Obviously, disobedience of civil law is an extreme measure that a particular Church might adopt in exceptional circumstances. It is nonetheless a possibility that must not be excluded a priori, in case a system of secularized values should become the only one operating in Europe. [...]
I believe that solidarity among European Christians must become increasingly more manifest, with the gradual progression of the process of defining a common European system of values. It is only together that Christians, with the representatives of the other traditional religions in Europe, will be able to safeguard their own identity, combat militant secularism, and confront the other challenges of modernity. The Russian Orthodox Church is ready to collaborate on the interconfessional level, the interreligious level, the political level, the social level, and all other levels with those who are not indifferent to the future identity of Europe, with all those who believe that traditional religious values are an integral part of that identity.
Finally, I would like to comment on the recent decision of the European Court of Human Rights against Italy, meaning the ban on displaying the crucifix in Italian schools. This decision goes against the right of each state to preserve its own traditions and its own identity, that is, it offends the inviolable principle of the authentic pluralism of traditions. It is an unacceptable manifestation of militant secularism. The activity of the European Court must not turn into a cynical farce. The ultraliberal attitude that prevailed in the adoption of that decision must not dominate in Europe. The origins of Europe are Christian. The crucifix is a universal symbol, and it is absolutely inadmissible that, in order to satisfy ultraliberal and atheistic standards, Europe and social institutions should be deprived of the symbols that for so many centuries formed and united people. The crucifix is not a symbol of violence, but of reconciliation. I think that in all of these areas, we can collaborate with the Catholic Church in defending Christian tradition from militant secularism and aggressive liberalism.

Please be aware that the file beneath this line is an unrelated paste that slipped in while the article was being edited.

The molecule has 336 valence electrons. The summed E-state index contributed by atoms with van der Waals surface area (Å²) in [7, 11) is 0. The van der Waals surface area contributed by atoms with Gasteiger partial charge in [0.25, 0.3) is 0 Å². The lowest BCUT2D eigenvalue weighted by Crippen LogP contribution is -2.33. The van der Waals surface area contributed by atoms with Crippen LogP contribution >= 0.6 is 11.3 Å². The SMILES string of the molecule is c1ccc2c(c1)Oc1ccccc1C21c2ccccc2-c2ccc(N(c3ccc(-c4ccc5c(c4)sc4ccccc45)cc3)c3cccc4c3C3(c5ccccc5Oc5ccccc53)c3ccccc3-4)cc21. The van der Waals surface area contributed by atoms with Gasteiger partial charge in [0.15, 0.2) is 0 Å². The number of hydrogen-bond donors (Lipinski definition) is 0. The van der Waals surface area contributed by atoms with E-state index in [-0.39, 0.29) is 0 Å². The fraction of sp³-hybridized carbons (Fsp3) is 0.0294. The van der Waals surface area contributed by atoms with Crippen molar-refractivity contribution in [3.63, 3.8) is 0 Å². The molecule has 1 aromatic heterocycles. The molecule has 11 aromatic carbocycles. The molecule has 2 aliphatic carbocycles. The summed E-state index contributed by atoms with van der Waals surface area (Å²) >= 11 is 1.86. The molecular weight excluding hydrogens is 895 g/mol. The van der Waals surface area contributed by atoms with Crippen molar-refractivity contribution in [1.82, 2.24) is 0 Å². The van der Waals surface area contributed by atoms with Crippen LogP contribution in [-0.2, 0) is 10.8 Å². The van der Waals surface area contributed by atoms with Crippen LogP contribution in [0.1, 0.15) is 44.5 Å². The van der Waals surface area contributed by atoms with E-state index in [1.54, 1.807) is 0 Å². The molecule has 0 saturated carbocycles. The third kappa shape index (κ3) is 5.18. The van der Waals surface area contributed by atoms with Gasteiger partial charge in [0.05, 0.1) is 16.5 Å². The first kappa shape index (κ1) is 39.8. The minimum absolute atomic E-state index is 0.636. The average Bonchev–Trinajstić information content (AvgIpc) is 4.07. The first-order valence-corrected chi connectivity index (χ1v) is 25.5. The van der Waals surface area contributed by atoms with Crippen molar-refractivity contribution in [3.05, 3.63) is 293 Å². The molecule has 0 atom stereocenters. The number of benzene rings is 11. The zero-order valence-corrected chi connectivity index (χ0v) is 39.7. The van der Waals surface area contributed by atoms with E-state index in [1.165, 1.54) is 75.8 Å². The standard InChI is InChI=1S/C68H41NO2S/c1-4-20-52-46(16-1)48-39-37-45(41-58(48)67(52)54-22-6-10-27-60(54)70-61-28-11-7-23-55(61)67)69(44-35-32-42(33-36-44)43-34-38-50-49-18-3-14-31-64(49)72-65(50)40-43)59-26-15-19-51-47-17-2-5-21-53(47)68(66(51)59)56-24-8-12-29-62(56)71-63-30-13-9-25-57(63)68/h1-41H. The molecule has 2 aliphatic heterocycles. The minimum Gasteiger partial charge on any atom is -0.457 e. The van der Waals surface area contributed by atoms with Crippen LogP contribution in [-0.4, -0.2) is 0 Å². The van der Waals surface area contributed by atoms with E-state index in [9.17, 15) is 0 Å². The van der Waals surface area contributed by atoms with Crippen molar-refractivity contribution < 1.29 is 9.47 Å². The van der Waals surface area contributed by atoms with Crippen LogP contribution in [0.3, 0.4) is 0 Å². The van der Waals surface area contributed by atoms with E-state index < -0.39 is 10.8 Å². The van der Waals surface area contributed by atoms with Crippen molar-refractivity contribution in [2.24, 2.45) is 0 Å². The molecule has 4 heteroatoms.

In this context, I would like to conclude by asking the following question: are we building a completely atheist and secularist Europe, where God is expelled from society and religion driven into the ghetto of the private, or will the new Europe be a true home for the different religions, thus becoming authentically in a pluralist? I think this is the question the Churches in Europe and the religious communities must ask, a question that the politicians have a duty to answer. It is around this question that the dialogue between European religious communities and political institutions should be centered.
The text of Archbishop Hilarion’s introduction to the book by Joseph Ratzinger/Benedict XVI “Europa, patria spirituale” was reproduced almost in its entirety on December 2 by “L’Osservatore Romano”: